Since the Gamma Knife often can accomplish its goal with one treatment, it’s easier on the patient, said Dr. Madhava Kanakamedala, assistant professor of radiation oncology and the radiation oncologist on the team.

“For brain mets we often can do a single treatment,” he said. “For larger tumors, we can do fractionated treatments” that may take four or five days. Traditional whole brain radiation can require a patient to be in treatment five days a week for four weeks or longer.

When the $4.5 million Gamma Knife was installed, it came with the latest technologic upgrades available, a stipulation of the purchase agreement.

Upgrades include the attached CT scanner that enables physicians to verify the position of the tumor after the patient is ready for treatment and an infrared camera that detects motion and warns the team, helping to more accurately deliver therapy.

Physicist Neil Duggar, left, assistant professor of radiation oncology, and Dr. Srinivasan Vijayakumar, chair of the Department of Radiation Oncology, check fittings on a mask on the department's Elekta Gamma Knife.
Neil Duggar, left, assistant professor of radiation oncology, and Dr. Srinivasan Vijayakumar, chair of the Department of Radiation Oncology, check fittings on a mask on the Gamma Knife.

Patients treated at UMMC are evaluated by the UMMC Cancer Institute’s Interdisciplinary Brain and Central Nervous System Care Team before treatment. This enables neurologists, neurosurgeons, radiation oncologists, medical oncologists, radiologists, pathologists and others to meet and discuss what treatment is needed, the order in which it should be given and care that may be needed after treatment.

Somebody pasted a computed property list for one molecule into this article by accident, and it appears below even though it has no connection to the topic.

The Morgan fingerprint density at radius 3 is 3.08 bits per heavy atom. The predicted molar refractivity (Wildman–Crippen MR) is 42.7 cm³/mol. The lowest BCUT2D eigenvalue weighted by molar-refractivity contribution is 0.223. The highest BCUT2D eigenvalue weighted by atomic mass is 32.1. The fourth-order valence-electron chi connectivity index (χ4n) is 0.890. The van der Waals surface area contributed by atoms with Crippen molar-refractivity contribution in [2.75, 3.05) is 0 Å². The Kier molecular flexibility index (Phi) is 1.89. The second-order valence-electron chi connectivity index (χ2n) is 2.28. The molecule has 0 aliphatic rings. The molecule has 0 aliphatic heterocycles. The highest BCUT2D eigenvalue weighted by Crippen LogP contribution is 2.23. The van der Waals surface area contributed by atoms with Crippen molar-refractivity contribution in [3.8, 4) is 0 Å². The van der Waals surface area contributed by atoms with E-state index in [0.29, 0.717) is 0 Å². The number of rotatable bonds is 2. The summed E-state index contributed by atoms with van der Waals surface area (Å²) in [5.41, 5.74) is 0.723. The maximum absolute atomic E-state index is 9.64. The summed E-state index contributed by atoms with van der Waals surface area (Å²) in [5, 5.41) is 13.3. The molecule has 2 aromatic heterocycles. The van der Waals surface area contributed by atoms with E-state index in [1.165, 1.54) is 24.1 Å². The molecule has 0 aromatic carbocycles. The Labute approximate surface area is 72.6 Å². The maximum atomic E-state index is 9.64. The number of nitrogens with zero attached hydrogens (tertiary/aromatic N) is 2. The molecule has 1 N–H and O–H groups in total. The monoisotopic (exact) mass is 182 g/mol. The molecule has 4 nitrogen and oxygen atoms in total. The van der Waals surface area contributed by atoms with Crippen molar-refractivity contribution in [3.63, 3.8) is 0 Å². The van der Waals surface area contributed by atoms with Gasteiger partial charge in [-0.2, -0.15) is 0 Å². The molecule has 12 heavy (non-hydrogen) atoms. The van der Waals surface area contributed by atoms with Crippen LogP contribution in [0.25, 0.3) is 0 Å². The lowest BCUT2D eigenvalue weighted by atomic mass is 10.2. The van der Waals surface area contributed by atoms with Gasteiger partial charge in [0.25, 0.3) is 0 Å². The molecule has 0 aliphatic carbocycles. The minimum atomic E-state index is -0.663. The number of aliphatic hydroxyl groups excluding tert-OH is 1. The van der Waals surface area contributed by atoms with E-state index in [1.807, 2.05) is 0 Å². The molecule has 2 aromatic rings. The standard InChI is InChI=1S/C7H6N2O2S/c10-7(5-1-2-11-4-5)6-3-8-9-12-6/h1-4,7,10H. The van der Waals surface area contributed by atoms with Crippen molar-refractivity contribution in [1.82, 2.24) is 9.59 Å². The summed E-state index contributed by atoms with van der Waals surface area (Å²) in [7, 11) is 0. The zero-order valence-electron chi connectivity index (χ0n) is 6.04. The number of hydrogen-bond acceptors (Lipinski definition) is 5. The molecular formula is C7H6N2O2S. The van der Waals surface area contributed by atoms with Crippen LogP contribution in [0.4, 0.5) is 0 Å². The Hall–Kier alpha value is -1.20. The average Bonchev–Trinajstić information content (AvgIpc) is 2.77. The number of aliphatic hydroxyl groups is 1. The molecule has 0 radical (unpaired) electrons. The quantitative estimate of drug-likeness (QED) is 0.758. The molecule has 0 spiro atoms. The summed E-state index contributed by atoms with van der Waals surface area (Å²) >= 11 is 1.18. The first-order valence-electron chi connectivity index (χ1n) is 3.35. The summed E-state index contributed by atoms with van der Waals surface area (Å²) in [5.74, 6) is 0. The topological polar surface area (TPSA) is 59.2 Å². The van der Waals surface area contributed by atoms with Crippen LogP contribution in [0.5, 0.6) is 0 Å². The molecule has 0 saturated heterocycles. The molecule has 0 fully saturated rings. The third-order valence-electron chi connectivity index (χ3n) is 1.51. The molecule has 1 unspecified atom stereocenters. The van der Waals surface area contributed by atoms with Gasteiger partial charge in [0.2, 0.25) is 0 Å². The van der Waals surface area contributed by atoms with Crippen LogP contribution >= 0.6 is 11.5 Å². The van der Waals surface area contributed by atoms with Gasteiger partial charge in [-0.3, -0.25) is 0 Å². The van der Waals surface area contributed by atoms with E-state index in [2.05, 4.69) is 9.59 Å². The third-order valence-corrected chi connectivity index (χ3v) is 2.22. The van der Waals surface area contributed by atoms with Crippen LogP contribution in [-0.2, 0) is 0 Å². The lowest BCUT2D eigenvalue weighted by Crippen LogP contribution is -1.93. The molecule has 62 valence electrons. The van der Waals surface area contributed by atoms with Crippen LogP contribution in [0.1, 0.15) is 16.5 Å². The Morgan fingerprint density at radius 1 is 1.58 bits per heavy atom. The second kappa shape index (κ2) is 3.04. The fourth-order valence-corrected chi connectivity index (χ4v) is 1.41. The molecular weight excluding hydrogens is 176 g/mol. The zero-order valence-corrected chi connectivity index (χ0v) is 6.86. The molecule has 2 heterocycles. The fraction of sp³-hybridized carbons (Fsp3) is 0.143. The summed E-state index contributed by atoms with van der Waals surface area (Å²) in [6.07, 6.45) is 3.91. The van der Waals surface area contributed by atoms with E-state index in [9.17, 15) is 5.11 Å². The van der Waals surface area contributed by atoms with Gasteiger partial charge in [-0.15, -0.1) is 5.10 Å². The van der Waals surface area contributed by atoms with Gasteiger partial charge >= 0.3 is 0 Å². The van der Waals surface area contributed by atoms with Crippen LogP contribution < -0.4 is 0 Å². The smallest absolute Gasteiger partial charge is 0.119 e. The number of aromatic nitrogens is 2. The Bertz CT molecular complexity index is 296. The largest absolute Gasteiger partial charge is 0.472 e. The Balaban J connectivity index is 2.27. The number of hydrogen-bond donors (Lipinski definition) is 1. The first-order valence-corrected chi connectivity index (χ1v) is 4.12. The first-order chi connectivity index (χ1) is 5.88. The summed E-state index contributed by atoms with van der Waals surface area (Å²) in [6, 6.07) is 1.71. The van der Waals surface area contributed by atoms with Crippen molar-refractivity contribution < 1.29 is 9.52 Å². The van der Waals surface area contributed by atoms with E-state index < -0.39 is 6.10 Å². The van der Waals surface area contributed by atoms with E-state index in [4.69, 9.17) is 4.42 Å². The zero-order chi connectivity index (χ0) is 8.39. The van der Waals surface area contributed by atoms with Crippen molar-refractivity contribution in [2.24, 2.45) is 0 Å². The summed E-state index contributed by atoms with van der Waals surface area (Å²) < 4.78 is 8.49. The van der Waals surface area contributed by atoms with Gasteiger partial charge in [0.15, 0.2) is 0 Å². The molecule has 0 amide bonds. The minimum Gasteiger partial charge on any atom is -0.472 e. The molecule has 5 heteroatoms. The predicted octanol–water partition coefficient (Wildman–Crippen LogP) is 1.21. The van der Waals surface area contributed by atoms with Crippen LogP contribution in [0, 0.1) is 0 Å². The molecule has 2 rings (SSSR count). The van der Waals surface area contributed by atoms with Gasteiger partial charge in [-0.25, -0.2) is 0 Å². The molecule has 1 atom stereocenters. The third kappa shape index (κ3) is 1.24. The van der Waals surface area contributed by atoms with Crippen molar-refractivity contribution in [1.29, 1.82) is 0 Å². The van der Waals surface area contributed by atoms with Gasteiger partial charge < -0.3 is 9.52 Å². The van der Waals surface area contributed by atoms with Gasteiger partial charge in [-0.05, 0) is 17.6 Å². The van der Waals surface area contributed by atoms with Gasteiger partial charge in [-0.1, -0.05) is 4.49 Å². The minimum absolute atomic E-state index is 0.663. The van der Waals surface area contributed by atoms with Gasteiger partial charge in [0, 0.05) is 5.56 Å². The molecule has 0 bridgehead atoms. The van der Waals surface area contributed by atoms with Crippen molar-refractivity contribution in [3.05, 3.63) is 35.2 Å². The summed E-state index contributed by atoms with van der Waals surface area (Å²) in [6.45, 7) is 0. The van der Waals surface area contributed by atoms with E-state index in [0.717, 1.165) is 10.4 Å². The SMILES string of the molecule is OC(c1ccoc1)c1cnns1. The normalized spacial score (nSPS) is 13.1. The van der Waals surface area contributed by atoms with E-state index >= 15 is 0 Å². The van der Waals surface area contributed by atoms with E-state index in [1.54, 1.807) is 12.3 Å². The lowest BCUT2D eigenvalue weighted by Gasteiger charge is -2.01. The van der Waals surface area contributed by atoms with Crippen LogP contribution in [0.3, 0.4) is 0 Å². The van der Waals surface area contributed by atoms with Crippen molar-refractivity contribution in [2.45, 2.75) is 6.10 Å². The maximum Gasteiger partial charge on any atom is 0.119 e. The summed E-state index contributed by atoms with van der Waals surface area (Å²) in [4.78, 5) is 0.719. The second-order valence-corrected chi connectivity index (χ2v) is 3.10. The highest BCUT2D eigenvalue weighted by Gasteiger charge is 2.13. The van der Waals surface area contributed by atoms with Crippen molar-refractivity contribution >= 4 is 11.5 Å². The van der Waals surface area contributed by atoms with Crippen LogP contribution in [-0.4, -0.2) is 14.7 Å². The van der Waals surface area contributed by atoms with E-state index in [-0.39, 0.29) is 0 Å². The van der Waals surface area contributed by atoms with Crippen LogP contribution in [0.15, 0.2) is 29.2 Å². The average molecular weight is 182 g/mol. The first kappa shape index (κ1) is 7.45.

“We’ve started reviewing all brain met patients in this conference,” said Dr. Mark Anderson, assistant professor of neurology and a neuro-oncologist who co-chairs the brain care team with Rey-Dios. Anderson said the Gamma Knife is a powerful tool that can provide a better quality of life than other therapies.

Reviewing patients as a team improves each patient’s access to therapy and improves the continuity of care, Anderson said. The same team that initially reviews treatment recommendations will monitor the patient throughout therapy.

If the Gamma Knife doesn’t work, patients still have the option of using whole brain radiation later, Anderson said.

A new MRI, installed by the UMMC Department of Radiology, also aids in therapy planning, Anderson said.

Kanakamedala said after a treatment course is determined, a smaller team that includes radiation oncologists, neurosurgeons, physicists and others meets to examine treatment dosages, delivery and timing.